A dispute between publishers and authors over controversial plans to introduce age bands for books remained unresolved last night.
J K Rowling and Philip Pullman, two of the biggest names in children's literature, are leading a revolt by thousands of people across the country who are furious at plans by publishers to categorise books by the age at which they should be read.
An emergency summit between the Society of Authors and the Publishers Association this month failed to resolve the standoff. The SoA claims that 77 per cent of children's authors are opposed to having age guidance on books. But publishers maintain that three-quarters of authors have agreed to it.
Pullman, the best-selling author of the His Dark Materials trilogy, has galvanised protests through his website www.notoagebanding. org, which condemns the proposals as "ill-conceived" and "damaging to the interests of young readers".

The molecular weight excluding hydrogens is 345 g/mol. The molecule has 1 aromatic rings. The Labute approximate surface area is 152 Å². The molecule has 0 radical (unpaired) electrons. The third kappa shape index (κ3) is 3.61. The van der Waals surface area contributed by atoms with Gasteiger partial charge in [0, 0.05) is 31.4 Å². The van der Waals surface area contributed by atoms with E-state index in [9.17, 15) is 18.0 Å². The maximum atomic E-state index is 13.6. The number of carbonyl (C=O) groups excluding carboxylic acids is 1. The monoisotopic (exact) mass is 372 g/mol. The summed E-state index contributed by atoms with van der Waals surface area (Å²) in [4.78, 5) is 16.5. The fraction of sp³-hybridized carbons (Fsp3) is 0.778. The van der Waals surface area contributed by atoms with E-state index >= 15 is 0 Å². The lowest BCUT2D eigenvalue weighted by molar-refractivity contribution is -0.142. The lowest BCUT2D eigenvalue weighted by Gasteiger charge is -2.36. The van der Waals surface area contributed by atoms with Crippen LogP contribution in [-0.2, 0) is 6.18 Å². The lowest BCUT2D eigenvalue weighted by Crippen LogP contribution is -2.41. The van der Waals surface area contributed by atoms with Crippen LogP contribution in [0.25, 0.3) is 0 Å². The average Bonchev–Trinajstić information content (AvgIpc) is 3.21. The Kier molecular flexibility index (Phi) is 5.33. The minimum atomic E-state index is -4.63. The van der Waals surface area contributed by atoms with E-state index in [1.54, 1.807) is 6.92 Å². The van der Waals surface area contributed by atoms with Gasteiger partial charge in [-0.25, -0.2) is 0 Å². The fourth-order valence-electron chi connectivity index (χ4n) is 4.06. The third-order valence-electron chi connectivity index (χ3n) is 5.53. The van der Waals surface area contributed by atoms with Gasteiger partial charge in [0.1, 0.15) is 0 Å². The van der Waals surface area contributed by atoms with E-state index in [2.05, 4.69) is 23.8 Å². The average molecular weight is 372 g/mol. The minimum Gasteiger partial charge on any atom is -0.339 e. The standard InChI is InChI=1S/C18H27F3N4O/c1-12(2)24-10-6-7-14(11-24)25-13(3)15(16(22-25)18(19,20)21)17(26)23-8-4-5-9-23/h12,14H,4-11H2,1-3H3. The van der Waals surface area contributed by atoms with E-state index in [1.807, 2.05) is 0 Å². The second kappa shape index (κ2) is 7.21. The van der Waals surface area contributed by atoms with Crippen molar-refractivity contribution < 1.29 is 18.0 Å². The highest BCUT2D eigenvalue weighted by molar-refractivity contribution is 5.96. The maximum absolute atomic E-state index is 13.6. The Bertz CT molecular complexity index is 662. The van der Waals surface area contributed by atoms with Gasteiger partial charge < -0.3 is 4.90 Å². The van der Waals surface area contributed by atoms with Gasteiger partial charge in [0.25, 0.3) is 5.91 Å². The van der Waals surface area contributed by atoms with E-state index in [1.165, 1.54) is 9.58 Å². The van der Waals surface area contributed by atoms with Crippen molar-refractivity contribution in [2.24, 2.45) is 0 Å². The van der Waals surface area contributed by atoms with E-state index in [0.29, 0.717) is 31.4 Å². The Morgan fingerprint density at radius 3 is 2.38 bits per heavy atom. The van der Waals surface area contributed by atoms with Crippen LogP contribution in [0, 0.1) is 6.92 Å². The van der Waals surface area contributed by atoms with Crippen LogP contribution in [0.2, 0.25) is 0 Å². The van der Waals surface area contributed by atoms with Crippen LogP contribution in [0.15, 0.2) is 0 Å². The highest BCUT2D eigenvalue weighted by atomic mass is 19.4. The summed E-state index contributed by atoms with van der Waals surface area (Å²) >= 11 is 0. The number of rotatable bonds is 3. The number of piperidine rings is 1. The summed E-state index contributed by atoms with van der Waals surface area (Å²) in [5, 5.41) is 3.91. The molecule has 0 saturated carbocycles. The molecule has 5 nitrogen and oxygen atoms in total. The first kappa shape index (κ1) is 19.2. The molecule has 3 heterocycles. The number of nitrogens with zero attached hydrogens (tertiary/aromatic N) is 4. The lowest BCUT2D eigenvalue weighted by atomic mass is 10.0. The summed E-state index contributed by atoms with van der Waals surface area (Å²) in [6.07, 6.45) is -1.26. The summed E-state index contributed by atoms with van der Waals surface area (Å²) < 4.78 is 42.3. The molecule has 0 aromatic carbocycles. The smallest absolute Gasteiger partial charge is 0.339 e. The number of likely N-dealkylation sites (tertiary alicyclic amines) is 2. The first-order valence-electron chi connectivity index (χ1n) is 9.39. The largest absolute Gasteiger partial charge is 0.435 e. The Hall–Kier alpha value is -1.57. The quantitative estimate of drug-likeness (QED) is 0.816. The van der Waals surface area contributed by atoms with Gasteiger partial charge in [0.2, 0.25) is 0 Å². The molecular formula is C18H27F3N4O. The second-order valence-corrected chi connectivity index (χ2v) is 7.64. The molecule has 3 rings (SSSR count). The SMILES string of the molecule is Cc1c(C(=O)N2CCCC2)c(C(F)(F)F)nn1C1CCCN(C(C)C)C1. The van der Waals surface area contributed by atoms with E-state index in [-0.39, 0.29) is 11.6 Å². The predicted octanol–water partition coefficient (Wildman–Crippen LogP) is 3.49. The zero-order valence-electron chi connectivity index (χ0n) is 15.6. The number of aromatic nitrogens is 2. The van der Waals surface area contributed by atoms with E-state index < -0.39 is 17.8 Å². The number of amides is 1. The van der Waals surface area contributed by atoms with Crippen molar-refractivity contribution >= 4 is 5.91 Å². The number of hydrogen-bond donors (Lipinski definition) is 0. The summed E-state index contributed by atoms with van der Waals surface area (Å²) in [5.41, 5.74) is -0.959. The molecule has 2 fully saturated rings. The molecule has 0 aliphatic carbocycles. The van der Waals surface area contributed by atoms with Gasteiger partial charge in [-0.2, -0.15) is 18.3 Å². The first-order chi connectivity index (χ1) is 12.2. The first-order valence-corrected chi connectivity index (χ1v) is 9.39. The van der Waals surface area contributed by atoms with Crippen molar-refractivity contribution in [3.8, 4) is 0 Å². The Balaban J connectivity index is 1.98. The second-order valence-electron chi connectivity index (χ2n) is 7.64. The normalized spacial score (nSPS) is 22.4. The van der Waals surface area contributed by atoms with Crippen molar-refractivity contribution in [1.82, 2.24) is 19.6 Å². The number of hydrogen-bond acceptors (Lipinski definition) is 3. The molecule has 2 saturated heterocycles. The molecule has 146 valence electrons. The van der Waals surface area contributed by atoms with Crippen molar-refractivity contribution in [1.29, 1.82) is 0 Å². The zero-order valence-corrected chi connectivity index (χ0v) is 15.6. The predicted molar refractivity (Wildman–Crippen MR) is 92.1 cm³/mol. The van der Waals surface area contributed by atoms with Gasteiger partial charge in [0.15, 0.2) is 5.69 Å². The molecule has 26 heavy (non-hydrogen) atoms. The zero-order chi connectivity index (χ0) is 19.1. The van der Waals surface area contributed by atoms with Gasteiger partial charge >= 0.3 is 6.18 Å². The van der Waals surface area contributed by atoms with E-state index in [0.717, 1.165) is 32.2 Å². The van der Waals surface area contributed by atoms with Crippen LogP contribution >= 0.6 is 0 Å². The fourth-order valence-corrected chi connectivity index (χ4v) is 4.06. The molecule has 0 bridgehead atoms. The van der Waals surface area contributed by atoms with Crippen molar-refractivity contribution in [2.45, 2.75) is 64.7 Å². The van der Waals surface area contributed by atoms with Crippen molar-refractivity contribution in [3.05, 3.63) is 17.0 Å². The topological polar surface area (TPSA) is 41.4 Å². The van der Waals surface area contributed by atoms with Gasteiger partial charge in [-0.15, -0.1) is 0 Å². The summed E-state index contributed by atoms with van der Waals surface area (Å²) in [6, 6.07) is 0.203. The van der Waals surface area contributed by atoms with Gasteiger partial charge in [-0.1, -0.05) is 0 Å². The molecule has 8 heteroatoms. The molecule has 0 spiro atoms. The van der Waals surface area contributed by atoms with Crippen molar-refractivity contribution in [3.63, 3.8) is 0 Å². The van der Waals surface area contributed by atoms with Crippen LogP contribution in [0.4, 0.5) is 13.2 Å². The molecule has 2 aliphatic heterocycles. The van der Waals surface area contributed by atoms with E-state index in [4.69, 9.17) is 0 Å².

Rowling has joined his campaign, alongside other well-known children's writers such as Anthony Horowitz and Terry Pratchett. It is also being backed by the Children's Laureate, Michael Rosen.
Pullman dismissed industry assurances that books would not be age-banded without consultation. "Every author... knows what 'consultation' means," he said. "It means the publishers saying, 'This is the cover of your new book', and our saying, 'Well, it's horrible', and their replying: 'Well, tough'."
Many writers are appalled by the notion of someone else deciding how old the people reading their books should be. "The space between the young readers' eyeballs and the printed page is a holy place, and officialdom should trample all over it at their peril," warned Pratchett.
While writers are presenting a united front, publishers are divided. Walker Books, opposed to the move from the start, has now been joined by Rowling's publisher, Bloomsbury. But other publishers, such as Random House, Puffin and Macmillan, remain in favour of age banding.
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